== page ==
If you love sunbathing or make an effort to maintain a golden -brown tan, you’re unwittingly contributing to the aging of your skin. Sunbathing destroys the elastic fibers that keep skin looking firm and smooth. That leads to earlier wrinkles, blotches, freckles, and discolorations. More important, sunburns contribute significantly to cancers of the skin.
If you’ve augmented sun-kissed color with trips to the tanning salon, beware: Using tanning beds doesn’t, as advertisements suggest, build up a “safe” base tan- it actually raises your risk for skin cancer and wrinkles. In a study from Brown University Medical School, researchers found that tanning-bed aficionados were as much as 1 ½ times as likely to develop one of the three common forms of skin cancer as people who don’t use tanning beds. Some beds put out higher levels of ultraviolet (UV) rays than the UV levels emitted by the midday summer sun.
Sun exposure, especially if your quest for the perfect tan has left you sunburned, damages skin in ways that cannot be repaired. But there’s plenty you can do to prevent future damage – and to spot skin cancers in their earliest, most treatable stages.
Here is a repair plan for your sun damaged skin:
Schedule an annual skin check by a dermatologist.
Your doctor will inspect you for moles, growths, and any other unusual skin changes. If they are spotted, your doctor will likely test a small sample to determine the nature of the growth. Ask your family doctor and gynecologist to be on the lookout for suspicious moles, too.
Always wear sunscreen when outdoors.
Keep high SPF (sun protection factor) sunscreens by your back door, In your car, in your purse, or anywhere else handy. Get in the habit of spending the 30 seconds it takes on the way out the door to rub some on your face, scalp, and exposed arms and legs.
Stay safe in the sun.
Stay in the shade or wear a broad-brimmed hat, sunglasses, long sleeves, and pants during peak sunburn hours, 10:00am to 4:00pm.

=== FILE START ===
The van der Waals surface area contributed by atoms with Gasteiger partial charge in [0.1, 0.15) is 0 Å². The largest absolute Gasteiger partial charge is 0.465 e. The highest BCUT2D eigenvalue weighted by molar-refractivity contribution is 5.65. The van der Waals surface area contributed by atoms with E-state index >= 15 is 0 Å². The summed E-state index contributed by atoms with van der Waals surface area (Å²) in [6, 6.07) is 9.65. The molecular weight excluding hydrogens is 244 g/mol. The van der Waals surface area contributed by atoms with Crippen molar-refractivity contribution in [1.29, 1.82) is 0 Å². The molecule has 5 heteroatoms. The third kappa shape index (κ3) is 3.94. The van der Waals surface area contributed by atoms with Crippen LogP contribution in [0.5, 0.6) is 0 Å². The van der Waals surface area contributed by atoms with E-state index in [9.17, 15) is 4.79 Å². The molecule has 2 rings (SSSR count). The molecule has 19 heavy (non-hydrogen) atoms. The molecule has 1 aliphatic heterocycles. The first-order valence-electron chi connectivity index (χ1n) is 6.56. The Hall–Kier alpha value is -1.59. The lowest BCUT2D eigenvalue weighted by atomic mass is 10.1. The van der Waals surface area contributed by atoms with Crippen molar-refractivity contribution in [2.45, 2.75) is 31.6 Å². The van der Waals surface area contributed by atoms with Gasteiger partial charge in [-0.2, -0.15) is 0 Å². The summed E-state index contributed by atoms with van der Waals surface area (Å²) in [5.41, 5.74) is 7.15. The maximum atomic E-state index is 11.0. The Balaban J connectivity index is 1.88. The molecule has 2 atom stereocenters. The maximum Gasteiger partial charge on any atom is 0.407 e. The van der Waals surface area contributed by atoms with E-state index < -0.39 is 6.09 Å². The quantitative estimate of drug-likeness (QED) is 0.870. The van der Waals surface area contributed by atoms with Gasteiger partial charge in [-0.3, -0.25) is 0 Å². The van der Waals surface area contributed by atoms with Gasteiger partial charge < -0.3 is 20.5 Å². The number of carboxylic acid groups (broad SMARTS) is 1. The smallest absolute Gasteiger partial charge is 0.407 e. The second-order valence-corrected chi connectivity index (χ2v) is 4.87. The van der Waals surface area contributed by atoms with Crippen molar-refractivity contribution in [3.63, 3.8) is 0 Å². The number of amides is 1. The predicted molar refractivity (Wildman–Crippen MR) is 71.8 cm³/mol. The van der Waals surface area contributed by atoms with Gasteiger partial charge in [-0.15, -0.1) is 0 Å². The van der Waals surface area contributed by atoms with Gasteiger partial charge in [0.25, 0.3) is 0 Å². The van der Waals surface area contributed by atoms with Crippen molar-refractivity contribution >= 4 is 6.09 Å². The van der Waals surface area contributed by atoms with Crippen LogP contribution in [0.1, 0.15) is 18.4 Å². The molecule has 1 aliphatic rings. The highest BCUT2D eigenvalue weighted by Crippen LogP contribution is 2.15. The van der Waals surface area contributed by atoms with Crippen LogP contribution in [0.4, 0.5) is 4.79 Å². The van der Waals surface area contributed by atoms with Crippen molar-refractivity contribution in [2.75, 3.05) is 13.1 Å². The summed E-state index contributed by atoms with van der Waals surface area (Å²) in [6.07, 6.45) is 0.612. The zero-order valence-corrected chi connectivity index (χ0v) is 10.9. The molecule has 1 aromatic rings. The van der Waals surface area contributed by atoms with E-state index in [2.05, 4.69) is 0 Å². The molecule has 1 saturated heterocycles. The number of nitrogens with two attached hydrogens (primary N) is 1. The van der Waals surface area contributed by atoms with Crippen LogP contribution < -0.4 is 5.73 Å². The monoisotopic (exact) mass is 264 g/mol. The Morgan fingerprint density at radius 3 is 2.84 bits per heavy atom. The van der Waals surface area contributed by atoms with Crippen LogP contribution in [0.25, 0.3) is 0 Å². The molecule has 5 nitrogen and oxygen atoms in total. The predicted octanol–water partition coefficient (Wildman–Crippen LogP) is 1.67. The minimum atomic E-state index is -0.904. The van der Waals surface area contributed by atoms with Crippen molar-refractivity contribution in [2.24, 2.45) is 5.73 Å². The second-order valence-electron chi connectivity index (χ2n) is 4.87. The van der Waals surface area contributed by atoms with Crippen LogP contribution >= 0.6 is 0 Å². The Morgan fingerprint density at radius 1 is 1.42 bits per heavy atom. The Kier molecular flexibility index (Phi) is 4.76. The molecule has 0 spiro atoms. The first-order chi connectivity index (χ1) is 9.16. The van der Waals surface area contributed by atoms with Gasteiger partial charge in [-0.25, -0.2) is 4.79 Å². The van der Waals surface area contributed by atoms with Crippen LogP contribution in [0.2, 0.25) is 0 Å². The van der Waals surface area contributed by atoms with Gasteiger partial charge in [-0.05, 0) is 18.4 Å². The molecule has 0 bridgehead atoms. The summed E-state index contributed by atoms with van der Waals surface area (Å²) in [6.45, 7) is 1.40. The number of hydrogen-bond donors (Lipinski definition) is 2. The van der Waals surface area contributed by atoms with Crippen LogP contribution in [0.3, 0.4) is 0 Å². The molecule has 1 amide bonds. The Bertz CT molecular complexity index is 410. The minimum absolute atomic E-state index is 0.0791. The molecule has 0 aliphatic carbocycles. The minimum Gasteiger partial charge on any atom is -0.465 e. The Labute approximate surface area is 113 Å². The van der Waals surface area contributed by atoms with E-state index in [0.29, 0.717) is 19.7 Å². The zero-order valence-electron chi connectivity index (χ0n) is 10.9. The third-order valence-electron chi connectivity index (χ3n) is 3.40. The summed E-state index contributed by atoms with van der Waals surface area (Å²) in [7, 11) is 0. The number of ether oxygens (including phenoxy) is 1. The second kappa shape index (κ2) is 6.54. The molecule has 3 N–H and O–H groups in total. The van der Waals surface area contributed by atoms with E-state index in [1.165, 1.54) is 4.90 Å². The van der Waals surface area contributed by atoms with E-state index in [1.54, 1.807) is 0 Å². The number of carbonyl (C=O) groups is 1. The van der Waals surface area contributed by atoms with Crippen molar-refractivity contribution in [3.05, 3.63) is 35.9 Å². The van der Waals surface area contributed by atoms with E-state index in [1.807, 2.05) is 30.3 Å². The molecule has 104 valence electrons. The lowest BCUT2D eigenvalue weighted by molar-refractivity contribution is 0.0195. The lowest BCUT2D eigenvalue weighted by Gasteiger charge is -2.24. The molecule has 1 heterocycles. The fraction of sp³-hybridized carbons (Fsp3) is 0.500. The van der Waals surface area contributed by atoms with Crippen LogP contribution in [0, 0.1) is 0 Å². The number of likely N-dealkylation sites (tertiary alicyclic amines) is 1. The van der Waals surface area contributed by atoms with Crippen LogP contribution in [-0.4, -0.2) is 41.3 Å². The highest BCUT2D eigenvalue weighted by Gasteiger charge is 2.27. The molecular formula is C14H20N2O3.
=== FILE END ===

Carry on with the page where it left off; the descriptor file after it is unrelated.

At the beach, wear a sun-protection water shirt.
Surfers do. They are the equivalent of a high SPF sunblock lotion, and they don’t wash off in water!
Get your glow from a self-tanning product instead of the sun.
Tanning creams and gels can give your skin a bronzed look without the cancer risk.
Know a danger sign when you see it.
A melanoma may be blackish/brownish with irregular edges – but it could also be red, pink, or waxy, or it could be a sore that won’t heal. Other warning signs include itching, bleeding, sensitivity to touch, or obvious growth. Basically, anything that doesn’t look right to you on your skin deserves to be checked by a doctor.
Sip Green Tea.
There is some evidence that polyphenols in green tea may protect your cells against cancer-causing sun damage.
I am unfortunately one of those ones that spent too much time in tanning salons when I was young. Being blond and blue eyed I have many of the risk factor for skin cancer so all these rules above I need to follow myself. How should I or you start? Well, start with one and once you have mastered it work on to the next one. To bite off a little bit at a time insures that you have an easier time sticking with something and lots of little bites or step eventually leads to mastery!
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